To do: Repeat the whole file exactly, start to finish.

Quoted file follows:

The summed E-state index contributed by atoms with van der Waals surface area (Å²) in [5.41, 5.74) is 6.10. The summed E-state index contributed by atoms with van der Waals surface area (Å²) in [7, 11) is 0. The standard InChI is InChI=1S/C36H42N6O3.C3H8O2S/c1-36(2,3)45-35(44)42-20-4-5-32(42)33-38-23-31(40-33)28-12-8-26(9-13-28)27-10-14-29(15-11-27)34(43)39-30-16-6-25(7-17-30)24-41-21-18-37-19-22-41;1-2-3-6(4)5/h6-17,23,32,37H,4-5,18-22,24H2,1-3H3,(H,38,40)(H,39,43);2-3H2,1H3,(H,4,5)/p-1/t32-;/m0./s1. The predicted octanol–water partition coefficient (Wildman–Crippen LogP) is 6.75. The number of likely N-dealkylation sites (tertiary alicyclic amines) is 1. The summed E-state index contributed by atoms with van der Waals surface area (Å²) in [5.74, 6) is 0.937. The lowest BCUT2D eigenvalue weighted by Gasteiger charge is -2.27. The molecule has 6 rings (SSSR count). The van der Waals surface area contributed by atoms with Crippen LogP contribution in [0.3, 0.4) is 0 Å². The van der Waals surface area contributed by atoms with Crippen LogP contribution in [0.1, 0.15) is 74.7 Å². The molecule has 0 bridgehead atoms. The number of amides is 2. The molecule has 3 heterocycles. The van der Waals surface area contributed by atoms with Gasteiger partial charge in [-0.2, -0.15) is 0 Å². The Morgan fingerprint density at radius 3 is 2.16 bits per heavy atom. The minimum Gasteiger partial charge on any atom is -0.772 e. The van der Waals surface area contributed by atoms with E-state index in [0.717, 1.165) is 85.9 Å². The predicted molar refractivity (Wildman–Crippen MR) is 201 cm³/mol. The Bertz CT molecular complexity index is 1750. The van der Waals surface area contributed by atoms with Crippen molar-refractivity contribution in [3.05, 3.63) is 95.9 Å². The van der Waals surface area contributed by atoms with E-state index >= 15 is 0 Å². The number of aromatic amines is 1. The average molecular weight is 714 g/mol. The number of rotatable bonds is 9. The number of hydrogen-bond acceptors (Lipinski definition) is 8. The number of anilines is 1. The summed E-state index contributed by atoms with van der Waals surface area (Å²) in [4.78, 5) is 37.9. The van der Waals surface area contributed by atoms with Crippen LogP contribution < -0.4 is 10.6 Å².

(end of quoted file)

The summed E-state index contributed by atoms with van der Waals surface area (Å²) in [5.41, 5.74) is 6.10. The summed E-state index contributed by atoms with van der Waals surface area (Å²) in [7, 11) is 0. The standard InChI is InChI=1S/C36H42N6O3.C3H8O2S/c1-36(2,3)45-35(44)42-20-4-5-32(42)33-38-23-31(40-33)28-12-8-26(9-13-28)27-10-14-29(15-11-27)34(43)39-30-16-6-25(7-17-30)24-41-21-18-37-19-22-41;1-2-3-6(4)5/h6-17,23,32,37H,4-5,18-22,24H2,1-3H3,(H,38,40)(H,39,43);2-3H2,1H3,(H,4,5)/p-1/t32-;/m0./s1. The predicted octanol–water partition coefficient (Wildman–Crippen LogP) is 6.75. The number of likely N-dealkylation sites (tertiary alicyclic amines) is 1. The summed E-state index contributed by atoms with van der Waals surface area (Å²) in [5.74, 6) is 0.937. The lowest BCUT2D eigenvalue weighted by Gasteiger charge is -2.27. The molecule has 6 rings (SSSR count). The van der Waals surface area contributed by atoms with Crippen LogP contribution in [0.3, 0.4) is 0 Å². The van der Waals surface area contributed by atoms with Crippen LogP contribution in [0.1, 0.15) is 74.7 Å². The molecule has 0 bridgehead atoms. The number of amides is 2. The molecule has 3 heterocycles. The van der Waals surface area contributed by atoms with Gasteiger partial charge in [-0.2, -0.15) is 0 Å². The Morgan fingerprint density at radius 3 is 2.16 bits per heavy atom. The minimum Gasteiger partial charge on any atom is -0.772 e. The van der Waals surface area contributed by atoms with E-state index in [0.717, 1.165) is 85.9 Å². The predicted molar refractivity (Wildman–Crippen MR) is 201 cm³/mol. The Bertz CT molecular complexity index is 1750. The van der Waals surface area contributed by atoms with Crippen molar-refractivity contribution in [3.05, 3.63) is 95.9 Å². The van der Waals surface area contributed by atoms with E-state index >= 15 is 0 Å². The number of aromatic amines is 1. The average molecular weight is 714 g/mol. The number of rotatable bonds is 9. The number of hydrogen-bond acceptors (Lipinski definition) is 8. The number of anilines is 1. The summed E-state index contributed by atoms with van der Waals surface area (Å²) in [4.78, 5) is 37.9. The van der Waals surface area contributed by atoms with Crippen LogP contribution < -0.4 is 10.6 Å².